That said, it’s a shit-ton of work to do this right. And if you’re the prospect, you could now have five or 10 companies trying to move you through their content marketing funnel. Your email inbox will implode!

So how much of your marketing department’s time or agency budget do you want to spend generating and marketing helpful blog posts, infographics, videos, white papers and case studies, and how much do you want to spend actually marketing your product or service to your target buyers?

I may be out of fashion here, but content marketing has to have jumped the shark a few years ago.

“With over 90% of B2B marketers cranking out ‘content,’ prospective buyers are inundated with information.”

How many buyers will be saying to themselves in 2017, “Boy, if only I could find more content?” I’m skeptical. Content is important but it is not the end in and of itself. It’s the means to an end. So in 2017 stop slaving away at the content game and make sure it’s serving your needs and not vice versa.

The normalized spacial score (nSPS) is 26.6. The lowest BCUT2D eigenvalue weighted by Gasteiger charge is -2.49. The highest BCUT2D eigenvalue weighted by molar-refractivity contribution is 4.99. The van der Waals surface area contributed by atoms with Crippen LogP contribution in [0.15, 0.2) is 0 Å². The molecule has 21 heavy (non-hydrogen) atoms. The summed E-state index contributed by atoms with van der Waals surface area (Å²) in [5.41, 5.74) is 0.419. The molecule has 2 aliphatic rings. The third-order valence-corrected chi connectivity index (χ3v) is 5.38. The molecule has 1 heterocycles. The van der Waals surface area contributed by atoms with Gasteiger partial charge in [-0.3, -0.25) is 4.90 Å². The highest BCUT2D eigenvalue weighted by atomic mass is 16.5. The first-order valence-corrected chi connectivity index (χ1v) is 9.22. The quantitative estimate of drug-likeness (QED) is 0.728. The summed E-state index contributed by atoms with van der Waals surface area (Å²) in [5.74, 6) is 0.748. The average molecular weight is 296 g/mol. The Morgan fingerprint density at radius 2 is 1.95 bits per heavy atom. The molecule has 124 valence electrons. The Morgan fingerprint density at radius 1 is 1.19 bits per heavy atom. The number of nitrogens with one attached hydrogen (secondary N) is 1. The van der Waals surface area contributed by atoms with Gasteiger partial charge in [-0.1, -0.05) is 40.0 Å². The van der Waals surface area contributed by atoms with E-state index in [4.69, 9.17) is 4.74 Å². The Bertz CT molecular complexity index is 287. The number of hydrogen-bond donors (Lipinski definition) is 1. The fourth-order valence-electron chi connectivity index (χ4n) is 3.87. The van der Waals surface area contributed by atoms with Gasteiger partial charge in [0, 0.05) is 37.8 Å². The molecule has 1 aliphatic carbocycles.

What tactics will you be dumping in 2017? Let us know with a comment or tweet!

Robot writing with a pen Free Photo

Make My Social Media Post Go Viral

By Kat Beaulieu, Communications Strategist


“Make my social media post go viral”

It’s what every client wants and the gold standard for measuring social media success. Plus, who wouldn’t want to be the genius behind a post that goes viral?

And yet, it is an elusive goal that faces many challenges, not the least of which is that most clients tend to want to promote their products and services, which is in stark contrast to a site like ViralNova, whose whole raison d’être is to produce “the latest interesting, hilarious, and mind-blowing stories on the Web.” Additionally, many clients are risk adverse, so what is interesting, hilarious or mind-blowing to social media consumers can be terrifying to clients.